references to different objects (whose contents are equal).


Thanks!


Also note that this is implementation-dependent, and is not guaranteed
to remain the same for any given type. If you code such that you are
depending on any particular identity of equal values, your code becomes
brittle and will break when a different optimisation scheme is used in
the Python implementation.

--
\ "It's a small world, but I wouldn't want to have to paint it." |
`\ -- Steven Wright |
_o__) |
Ben Finney <http://bignose.squidly.org/>
Jul 18 '05 #5

P: n/a
Marius Bernklev <ma**************@ifi.uio.no> wrote in message news:<3c*************@nelja.ifi.uio.no>...
In python, it seems like immutable objects are equal under both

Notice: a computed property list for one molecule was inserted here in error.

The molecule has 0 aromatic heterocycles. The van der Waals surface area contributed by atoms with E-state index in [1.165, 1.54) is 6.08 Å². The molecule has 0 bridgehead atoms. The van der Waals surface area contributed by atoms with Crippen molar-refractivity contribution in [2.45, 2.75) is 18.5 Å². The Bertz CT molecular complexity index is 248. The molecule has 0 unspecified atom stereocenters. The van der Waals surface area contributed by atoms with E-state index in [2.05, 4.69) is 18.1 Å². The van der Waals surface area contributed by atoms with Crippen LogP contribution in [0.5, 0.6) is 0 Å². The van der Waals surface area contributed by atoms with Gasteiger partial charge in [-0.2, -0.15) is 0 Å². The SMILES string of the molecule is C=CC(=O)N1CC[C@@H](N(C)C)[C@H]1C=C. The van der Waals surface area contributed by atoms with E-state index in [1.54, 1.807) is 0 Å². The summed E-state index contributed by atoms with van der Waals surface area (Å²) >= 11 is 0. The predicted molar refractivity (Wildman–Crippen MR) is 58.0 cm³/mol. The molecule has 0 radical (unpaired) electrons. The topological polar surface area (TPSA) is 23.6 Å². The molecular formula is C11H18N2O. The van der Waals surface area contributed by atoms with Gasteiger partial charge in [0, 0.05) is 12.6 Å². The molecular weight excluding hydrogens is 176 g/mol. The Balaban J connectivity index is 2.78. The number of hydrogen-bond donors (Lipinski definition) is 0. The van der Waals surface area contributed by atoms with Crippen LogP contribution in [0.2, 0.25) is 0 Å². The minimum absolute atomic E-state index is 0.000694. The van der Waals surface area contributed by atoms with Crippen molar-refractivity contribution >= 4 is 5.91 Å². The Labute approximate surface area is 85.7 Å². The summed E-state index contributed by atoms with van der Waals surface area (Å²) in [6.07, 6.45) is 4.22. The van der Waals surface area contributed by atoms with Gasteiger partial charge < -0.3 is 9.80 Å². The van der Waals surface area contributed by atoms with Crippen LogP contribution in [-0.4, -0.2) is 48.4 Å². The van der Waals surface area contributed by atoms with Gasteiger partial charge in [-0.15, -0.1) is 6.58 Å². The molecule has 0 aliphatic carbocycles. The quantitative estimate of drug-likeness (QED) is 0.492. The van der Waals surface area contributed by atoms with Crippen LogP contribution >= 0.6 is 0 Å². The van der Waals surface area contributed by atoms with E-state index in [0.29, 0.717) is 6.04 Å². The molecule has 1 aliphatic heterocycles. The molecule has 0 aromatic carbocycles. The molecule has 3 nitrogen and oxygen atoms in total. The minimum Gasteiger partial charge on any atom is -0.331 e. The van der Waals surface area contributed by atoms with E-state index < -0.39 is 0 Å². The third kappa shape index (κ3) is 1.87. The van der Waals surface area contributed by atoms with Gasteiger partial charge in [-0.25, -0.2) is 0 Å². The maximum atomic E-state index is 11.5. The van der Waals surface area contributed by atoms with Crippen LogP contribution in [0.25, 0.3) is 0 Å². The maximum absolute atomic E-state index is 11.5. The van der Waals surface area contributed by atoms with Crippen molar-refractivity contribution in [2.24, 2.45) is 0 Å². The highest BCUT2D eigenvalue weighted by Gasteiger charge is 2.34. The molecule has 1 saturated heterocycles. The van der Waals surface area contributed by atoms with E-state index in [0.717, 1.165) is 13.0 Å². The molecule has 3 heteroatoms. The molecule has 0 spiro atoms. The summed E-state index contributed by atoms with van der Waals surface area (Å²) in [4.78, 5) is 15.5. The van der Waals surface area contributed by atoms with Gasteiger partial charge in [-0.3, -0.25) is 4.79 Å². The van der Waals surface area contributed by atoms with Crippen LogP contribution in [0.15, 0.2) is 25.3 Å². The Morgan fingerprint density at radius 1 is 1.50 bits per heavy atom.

equality and identity:
5 == 5 True 5 is 5 True "hei" == "hei" True "hei" is "hei" True

x = 100
x is 100

False
Jul 18 '05 #6

P: n/a
Marius Bernklev <ma**************@ifi.uio.no> wrote in message news:<3c*************@nelja.ifi.uio.no>...
In python, it seems like immutable objects are equal under both
equality and identity:
5 == 5 True 5 is 5 True "hei" == "hei" True "hei" is "hei" True


It only seems that way. Note:
a = 5
b = 5
100 is 100 True #but:
a = 100
b = 100
a is b False #but also!:
a = 100;b = 100
a is b True # for strings:
a = 'hello'
b = 'hello'
a is b True a = 'hello world'
b = 'hello world'
a is b False a = 'hello world';b = 'hello world'
a is b

True

As was pointed out, this is implementation dependant. Our favourite
implementation interns small integers and simple strings (and
apparently also equivalent strings and integers created on the same
line(?)), for optimisation purposes. These are really exceptional.
You shouldn't find this behaviour in defined classes for instance.
The behaviour of tuples in this regard as much more 'normal.'
Jul 18 '05 #7